Psychiatrists and clinical psychology
Psychiatrists are physicians and one of the few professionals in the mental health industry who specialize and are certified in treating mental illness using the biomedical approach to mental disorders including the use of medications. However, biological, genetic and social processes as part of premedicine have been the basis of education in fields such as BA psychology since the 1970s, and in 2013, such academic degrees also may include extensive work on the status of brain, DNA research and its applications.[See, Cornell University, Liberal Arts, College of Arts and Sciences, endowed institution in the US] Clinical psychologists were hired by states and served in institutions in the US, and were involved in the transition to community systems.
Psychiatrists may also go through significant training to conduct psychotherapy and cognitive behavioral therapy; however psychologists and clinical psychologists specialize in the research and clinical application of these techniques. The amount of training a psychiatrist holds in providing these types of therapies varies from program to program and also differs greatly based upon region. [Cognitive therapy also stems from cognitive rehabilitation techniques, and may involve long-term community clients with brain injuries seeking jobs, education and community housing.] In the 1970s, psychiatrists were considered to be hospital-based, assessment, and clinical education personnel which were not involved in establishing community programs. They were often criticized for serving the "young, white, urban, professional" as their main clientele groups, though piloting services such as hospital social day care which are now in senior programs.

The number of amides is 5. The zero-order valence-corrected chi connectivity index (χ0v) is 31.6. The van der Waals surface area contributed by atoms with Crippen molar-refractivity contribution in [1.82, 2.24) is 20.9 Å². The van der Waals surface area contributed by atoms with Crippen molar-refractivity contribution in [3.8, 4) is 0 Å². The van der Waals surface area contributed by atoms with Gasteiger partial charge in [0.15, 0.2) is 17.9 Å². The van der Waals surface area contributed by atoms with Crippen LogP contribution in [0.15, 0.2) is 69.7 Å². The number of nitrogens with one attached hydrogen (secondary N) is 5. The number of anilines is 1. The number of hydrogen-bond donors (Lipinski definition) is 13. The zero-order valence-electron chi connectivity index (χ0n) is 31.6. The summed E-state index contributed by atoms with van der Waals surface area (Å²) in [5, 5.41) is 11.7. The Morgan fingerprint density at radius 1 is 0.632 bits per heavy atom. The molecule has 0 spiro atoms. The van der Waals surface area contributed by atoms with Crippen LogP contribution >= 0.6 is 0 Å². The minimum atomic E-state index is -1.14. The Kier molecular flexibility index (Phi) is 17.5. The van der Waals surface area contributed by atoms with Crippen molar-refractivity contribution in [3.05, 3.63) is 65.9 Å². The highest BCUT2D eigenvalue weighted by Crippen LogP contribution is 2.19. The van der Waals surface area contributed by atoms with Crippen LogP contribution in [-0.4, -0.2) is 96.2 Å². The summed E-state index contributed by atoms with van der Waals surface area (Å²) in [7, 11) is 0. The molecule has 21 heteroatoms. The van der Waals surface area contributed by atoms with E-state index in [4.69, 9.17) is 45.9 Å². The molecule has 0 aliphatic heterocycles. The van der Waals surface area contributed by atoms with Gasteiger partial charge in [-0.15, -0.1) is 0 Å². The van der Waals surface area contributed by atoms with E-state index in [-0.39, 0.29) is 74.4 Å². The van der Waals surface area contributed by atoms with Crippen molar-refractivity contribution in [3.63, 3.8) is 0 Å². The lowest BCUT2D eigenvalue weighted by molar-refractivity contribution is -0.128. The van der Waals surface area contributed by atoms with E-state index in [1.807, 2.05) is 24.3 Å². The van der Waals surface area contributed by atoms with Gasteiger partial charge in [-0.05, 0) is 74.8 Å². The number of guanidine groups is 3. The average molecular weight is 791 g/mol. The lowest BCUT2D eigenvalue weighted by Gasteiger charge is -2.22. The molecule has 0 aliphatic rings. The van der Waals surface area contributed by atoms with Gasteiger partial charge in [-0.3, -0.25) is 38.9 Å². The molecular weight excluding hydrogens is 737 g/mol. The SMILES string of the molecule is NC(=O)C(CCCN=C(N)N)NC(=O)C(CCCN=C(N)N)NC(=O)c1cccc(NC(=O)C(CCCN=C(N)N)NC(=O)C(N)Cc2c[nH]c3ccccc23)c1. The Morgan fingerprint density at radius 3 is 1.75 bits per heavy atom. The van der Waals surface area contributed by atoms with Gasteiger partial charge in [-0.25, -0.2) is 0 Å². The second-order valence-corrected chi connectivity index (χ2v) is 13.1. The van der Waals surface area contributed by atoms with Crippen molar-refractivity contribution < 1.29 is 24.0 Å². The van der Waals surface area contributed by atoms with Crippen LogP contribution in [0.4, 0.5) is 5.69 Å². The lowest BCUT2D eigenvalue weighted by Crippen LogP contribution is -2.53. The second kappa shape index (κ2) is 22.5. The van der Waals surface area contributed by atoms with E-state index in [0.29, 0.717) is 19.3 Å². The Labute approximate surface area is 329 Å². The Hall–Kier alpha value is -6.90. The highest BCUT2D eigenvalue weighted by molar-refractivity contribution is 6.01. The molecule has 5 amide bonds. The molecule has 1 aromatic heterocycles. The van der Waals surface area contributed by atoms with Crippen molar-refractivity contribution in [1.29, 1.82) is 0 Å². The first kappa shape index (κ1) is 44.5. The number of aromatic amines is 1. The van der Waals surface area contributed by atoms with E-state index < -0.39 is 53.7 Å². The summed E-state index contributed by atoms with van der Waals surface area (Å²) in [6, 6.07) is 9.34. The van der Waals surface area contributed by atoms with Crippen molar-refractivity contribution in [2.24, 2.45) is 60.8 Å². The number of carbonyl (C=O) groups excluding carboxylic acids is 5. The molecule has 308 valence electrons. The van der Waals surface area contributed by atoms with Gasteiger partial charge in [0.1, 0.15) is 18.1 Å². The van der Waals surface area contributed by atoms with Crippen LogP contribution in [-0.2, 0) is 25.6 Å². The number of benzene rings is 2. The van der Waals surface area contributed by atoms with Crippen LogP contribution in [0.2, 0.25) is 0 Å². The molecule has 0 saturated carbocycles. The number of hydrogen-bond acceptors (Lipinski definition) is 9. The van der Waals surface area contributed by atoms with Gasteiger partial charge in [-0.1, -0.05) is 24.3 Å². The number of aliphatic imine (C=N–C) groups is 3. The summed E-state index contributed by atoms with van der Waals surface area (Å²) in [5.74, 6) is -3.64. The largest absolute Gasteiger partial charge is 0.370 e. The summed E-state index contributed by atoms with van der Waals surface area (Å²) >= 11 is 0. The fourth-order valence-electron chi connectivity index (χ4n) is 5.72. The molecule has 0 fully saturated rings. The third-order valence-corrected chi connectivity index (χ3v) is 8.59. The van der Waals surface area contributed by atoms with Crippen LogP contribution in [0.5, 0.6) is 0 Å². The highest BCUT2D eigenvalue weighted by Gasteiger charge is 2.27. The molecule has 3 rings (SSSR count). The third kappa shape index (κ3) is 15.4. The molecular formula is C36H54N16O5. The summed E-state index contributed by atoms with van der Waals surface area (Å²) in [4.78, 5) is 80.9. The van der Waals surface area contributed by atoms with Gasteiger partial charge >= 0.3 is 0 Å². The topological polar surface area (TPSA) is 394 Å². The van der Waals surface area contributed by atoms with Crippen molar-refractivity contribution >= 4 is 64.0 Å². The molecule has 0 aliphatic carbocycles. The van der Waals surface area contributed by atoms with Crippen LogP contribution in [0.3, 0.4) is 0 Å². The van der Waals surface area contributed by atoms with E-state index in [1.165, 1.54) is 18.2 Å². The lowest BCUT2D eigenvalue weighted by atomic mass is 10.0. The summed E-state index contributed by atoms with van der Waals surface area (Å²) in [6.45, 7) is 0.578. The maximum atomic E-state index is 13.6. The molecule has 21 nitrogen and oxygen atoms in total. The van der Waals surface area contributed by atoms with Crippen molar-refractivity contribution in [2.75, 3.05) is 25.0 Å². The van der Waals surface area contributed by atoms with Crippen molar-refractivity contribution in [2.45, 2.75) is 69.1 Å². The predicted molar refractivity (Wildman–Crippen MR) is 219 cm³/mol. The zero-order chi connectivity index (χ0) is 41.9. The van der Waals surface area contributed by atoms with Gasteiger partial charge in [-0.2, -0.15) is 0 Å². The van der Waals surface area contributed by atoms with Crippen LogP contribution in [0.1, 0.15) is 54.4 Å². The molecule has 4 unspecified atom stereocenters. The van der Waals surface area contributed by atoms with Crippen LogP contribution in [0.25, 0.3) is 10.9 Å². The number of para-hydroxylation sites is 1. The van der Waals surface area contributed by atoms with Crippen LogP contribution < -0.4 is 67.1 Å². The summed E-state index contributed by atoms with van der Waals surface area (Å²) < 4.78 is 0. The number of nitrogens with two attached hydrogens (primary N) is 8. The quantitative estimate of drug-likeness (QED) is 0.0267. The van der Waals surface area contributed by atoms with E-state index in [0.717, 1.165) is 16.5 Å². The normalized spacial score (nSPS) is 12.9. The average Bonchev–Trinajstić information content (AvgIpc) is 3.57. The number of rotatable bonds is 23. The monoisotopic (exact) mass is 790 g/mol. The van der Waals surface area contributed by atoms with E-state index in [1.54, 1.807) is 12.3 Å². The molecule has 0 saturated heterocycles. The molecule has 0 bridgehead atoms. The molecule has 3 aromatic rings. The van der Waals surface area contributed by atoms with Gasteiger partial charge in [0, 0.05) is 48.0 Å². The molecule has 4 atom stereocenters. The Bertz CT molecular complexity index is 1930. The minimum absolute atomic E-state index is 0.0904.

Specialties of psychiatrists
As part of their evaluation of the patient, psychiatrists are one of only a few mental health professionals who may conduct physical examinations, order and interpret laboratory tests and EEGs, and may order brain imaging studies such as CT or CAT, MRI, and PET scanning. A medical professional must evaluate the patient for any medical problems or diseases that may be the cause of the mental illness.
Historically psychiatrists have been the only mental health professional with the power to prescribe medication to treat specific types of mental illness. Currently, Physician Assistants responsible to the psychiatrist (in lieu of and supervised)and advanced practice psychiatric nurses may prescribe medications, including psychiatric medications. Clinical psychologists have gained the ability to prescribe psychiatric medications on a limited basis in a few U.S. states after completing additional training and passing an examination.
Educational requirements for psychiatrists
Typically the requirements to become a psychiatrist are substantial but differ from country to country. In general there is an initial period of several years of academic and clinical training and supervised work in different areas of medicine, in order to become a licensed medical doctor, followed by several years of supervised work and study in psychiatry, in order to become a licensed psychiatrist.